MANAGEMENT’S DISCUSSION AND ANALYSIS Sales channel risk Just Energy’s residential customers are generally acquired through the use of online advertising, retail stores, telemarketing and door - to - door sales. Commercial customers are primarily solicited through commercial brokers and independent sales agents. Just Energy’s ability to increase revenues in the future will depend significantly on the success of these marketing techniques, as well as its ability to expand into new sales channels to acquire customers. There is no assurance that competitive conditions will allow this sales channel strategy to continue or whether new sales channels will be successful in signing up new customers. In addition, many of Just Energy’s sales channels have been closed or otherwise limited in operations as a result of government initiatives mandated due to COVID - 19. Further, if Just Energy’s services are not attractive to, or do not generate sufficient revenue for commercial brokers, retail stores and sales partners, or if Just Energy’s sales channels continue to be adversely impacted by COVID - 19, Just Energy may lose these existing relationships, which would have a material adverse effect on the business, revenues, financial condition and operating results of Just Energy. Retailer and product acceptance risk Just Energy’s profitability and growth depends upon its customers’ broad acceptance of energy retailers and their products . There is no assurance that customers will widely accept Just Energy or its retail energy and value - added products . The acceptance of Just Energy’s products may be adversely affected by Just Energy’s ability to offer a competitive value proposition, and customer concerns relating to product reliability and general resistance to change. Unfavourable publicity involving customer experiences with other energy retailers could also adversely affect Just Energy’s acceptance. Lastly, market acceptance could be affected by regulatory and legal developments. Failure to achieve deep market penetration may have material adverse effects on Just Energy’s business, financial condition and operating results. BUSINESS OPERATIONS RISKS Business operations risk is a potential loss occurring from an unplanned interruption, civil lockdown, pandemic, cyber - attack, manual or system errors, or business earnings risk unique to the retail energy sales industry . Civil lockdown risks Just Energy’s sales channels may require face - to - face interaction with customers, sales brokers or agents. These sales channels may be impacted during mandatory civilian lockdown or emergency orders passed by regulatory bodies, including those currently being implemented as a result of COVID - 19. In addition, the emergency orders may also result in temporary closures of commercial customers’ sites. This may result in an unplanned interruption in Just Energy’s business operations and may have a material effect on Just Energy’s financial condition, operating results, cash flow and liquidity. In addition, should the lockdowns as a result of the COVID - 19 pandemic be long lasting in nature, the resulting market - wide economic impact may have a significant financial impact on Just Energy and trigger other material risks such as customer credit risks, supplier failures, liquidity risks and market - wide impact on the retail energy industry as well as capital markets. Public health crisis risks Just Energy’s business, operations, financial condition and operating results could be materially adversely affected by the outbreak of epidemics, pandemics or other health crises, such as the outbreak of COVID - 19. The international response to the spread of COVID - 19 has led to significant restrictions on travel, temporary business closures, quarantines, global stock market volatility and a general reduction in consumer activity. Such public health crises can result in operational and supply chain delays and disruptions, global stock market and financial market volatility, declining trade and market sentiment, reduced movement of people and labour shortages, and travel and shipping disruption and shutdowns, including as a result of government regulation and prevention measures, or a fear of any of the foregoing, all of which could affect commodity prices, interest rates, credit ratings, credit risk and inflation. Just Energy may experience business and operational interruptions relating to COVID - 19 and other such events outside of the Company’s control, which could have a material adverse impact on the business, financial condition, operating results and the market for the securities. The duration of the business disruptions in Canada, the U.S. and internationally cannot be reasonably estimated. It is unknown whether and how Just Energy may be affected if such a pandemic persists for an extended period of time. In particular, any impacted country or region in which the Company operates may not have sufficient public infrastructure to adequately respond to or efficiently and quickly recover from the COVID - 19 pandemic, which could have a materially adverse effect on the Company’s business, operations, financial condition and operating results. The Company has applied for certain government programs under COVID - 19 measures, including the Canada Emergency Wage Subsidy, the Utility Payment Deferral Program in Alberta and the COVID - 19 Electricity Relief Program in Texas, and if the Company is determined not to be eligible for any such programs, this could have a material and adverse impact on the Company’s business, financial condition, operating results, cash flow or liquidity. Cyber risk Just Energy’s business requires retaining important customer information that is considered private, such as name, address, banking and payment information, drivers’ licenses, and Social Security and Social Insurance numbers. Although Just Energy protects this information with restricted access and enters into cyber risk insurance policies, there could be a material adverse impact to the Company’s, reputation and customer relations should such private information be compromised due to a cyber - attack on Just Energy’s information technology systems. 32 JUST ENERGY | ANNUAL REPORT 2020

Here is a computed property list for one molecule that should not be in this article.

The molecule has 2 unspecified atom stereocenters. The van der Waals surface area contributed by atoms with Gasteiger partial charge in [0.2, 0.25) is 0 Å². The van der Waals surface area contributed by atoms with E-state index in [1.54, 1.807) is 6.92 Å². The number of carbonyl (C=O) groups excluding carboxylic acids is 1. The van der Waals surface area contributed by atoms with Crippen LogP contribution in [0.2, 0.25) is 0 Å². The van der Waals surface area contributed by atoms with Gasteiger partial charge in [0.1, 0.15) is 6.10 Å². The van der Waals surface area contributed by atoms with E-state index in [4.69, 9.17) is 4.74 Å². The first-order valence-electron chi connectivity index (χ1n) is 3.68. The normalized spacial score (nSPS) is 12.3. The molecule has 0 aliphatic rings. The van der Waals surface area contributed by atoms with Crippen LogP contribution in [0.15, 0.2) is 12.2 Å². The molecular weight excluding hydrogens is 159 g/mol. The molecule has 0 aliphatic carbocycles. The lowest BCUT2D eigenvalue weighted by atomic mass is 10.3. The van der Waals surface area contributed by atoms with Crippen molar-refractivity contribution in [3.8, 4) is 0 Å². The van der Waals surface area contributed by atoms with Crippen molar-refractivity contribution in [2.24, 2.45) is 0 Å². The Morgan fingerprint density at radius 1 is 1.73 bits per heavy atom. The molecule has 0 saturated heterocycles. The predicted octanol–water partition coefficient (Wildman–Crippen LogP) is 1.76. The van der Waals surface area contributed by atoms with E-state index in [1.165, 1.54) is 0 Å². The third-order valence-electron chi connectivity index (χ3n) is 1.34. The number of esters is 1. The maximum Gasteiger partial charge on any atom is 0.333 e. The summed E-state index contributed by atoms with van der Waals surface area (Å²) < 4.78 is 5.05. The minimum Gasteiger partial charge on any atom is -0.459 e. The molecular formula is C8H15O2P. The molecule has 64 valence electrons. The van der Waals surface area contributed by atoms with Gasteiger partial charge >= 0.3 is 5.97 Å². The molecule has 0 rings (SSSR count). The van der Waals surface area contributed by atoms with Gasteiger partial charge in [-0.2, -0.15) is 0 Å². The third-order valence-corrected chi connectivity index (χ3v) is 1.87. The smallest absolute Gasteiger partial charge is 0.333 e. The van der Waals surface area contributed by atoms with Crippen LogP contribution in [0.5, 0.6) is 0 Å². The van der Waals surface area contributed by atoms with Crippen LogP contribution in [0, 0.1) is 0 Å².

MANAGEMENT’S DISCUSSION AND ANALYSIS Just Energy’s vendors, suppliers and market operators rely on information technology systems to deliver services to Just Energy . These systems may be prone to cyber - attacks, which could result in market disruption and impact Just Energy’s business, operations, financial condition, operating results and cash flow . Just Energy is also subject to federal, state, provincial and foreign laws regarding privacy and protection of data. Changes to such data protection laws may impose more stringent requirements for compliance and impose significant penalties for non - compliance. For example, on January 1, 2020, the California Consumer Privacy Act broadly expanded the rights of California consumers and requires companies that are subject to such legislation to be significantly more transparent about how they collect, use and disclose personal information. Any failure by Just Energy to comply with federal, state, provincial and foreign laws regarding privacy and protection of data could lead to significant fines and penalties imposed by regulators, as well as claims by customers. There can be no assurance that the limitations of liability in Just Energy’s contracts would be enforceable or adequate or would otherwise protect Just Energy from any such liabilities or damages with respect to any particular claim. The successful assertion of one or more large claims against Just Energy that exceeds its available insurance coverage could have an adverse effect on the business, operations, financial condition and operating results. Information technology systems Just Energy relies on information technology (“IT”) systems to store critical information, generate financial forecasts, report financial results and make applicable securities law filings. Just Energy also relies on IT systems to make payments to suppliers, pay commissions to brokers and independent contractors, enroll new customers, send monthly bills to customers and collect payments from customers. The partial or total failure of any these systems could have a material adverse effect on Just Energy’s business, operations, financial condition or operating results or cause Just Energy to fail to meet its reporting obligations, which could result in a suspension or delisting of its common shares or other listed securities. Model risk The approach to calculation of market value and customer forecasts requires data - intensive modelling used in conjunction with certain assumptions when independently verifiable information is not available. Although Just Energy uses industry standard approaches and validates its internally developed models, should underlying assumptions prove incorrect or an embedded modelling error go undetected in the vetting process, this could result in incorrect estimates and thereby have a material adverse impact on Just Energy’s business, operations, financial condition, operating results, cash flow and liquidity. Accounting estimates risks Just Energy makes accounting estimates and judgments in the ordinary course of business. Such accounting estimates and judgments will affect the reported amounts of Just Energy’s assets and liabilities at the date of its financial statements and the reported amounts of its operating results during the periods presented. Additionally, Just Energy interprets the accounting rules in existence as at the date of its financial statements when the accounting rules are not specific to a particular event or transaction. If the underlying estimates are ultimately proven to be incorrect, or if Just Energy’s auditors or regulators subsequently interpret Just Energy’s application of accounting rules differently, subsequent adjustments could have a material adverse effect on Just Energy’s operating results for the period or periods in which the change is identified. Additionally, subsequent adjustments could require Just Energy to restate historical financial statements. Risks from adoption of new accounting standards or interpretations Implementation of and compliance with changes in accounting rules and interpretations could adversely affect Just Energy’s operating results or cause unanticipated fluctuations in its results in future periods. The accounting rules and regulations that Just Energy must comply with are complex and regularly changing. While Just Energy believes that its financial statements have been prepared in accordance with IFRS, Just Energy cannot predict the impact of future changes to accounting principles or Just Energy’s accounting policies on its financial statements going forward. Risks from deficiencies in internal control over financial reporting Just Energy may face risks if there are deficiencies in its internal control over financial reporting and disclosure controls and procedures. The Board of Directors, in coordination with the Audit Committee, is responsible for assessing the progress and sufficiency of internal control over financial reporting and disclosure controls and procedures and adjusts as necessary. Any deficiencies, if uncorrected, could result in Just Energy’s financial statements being inaccurate and in future adjustments or restatements of Just Energy’s historical financial statements, which could adversely affect the business, financial condition and operating results of Just Energy. Outsourcing and third party service agreements Just Energy has outsourcing arrangements to support its call centre’s requirements for business continuity plans and independence for regulatory purposes, billing and settlement arrangements for certain jurisdictions. Contract data input is also outsourced as is some corporate business continuity, IT development and disaster recovery functions. Should the outsourced counterparties not deliver their contracted services, Just Energy may experience service and operational gaps that could adversely impact Just Energy’s business, operations, customer retention and aggregation and cash flows. In most jurisdictions in which Just Energy operates, the LDCs currently perform billing and collection services. If the LDCs cease to perform these services, Just Energy would have to seek a third party billing provider or develop internal systems to perform these functions. This could be time consuming and expensive, which could have a material adverse effect on Just Energy’s business, operations, financial condition and operating results. ANNUAL REPORT 2020 | JUST ENERGY 33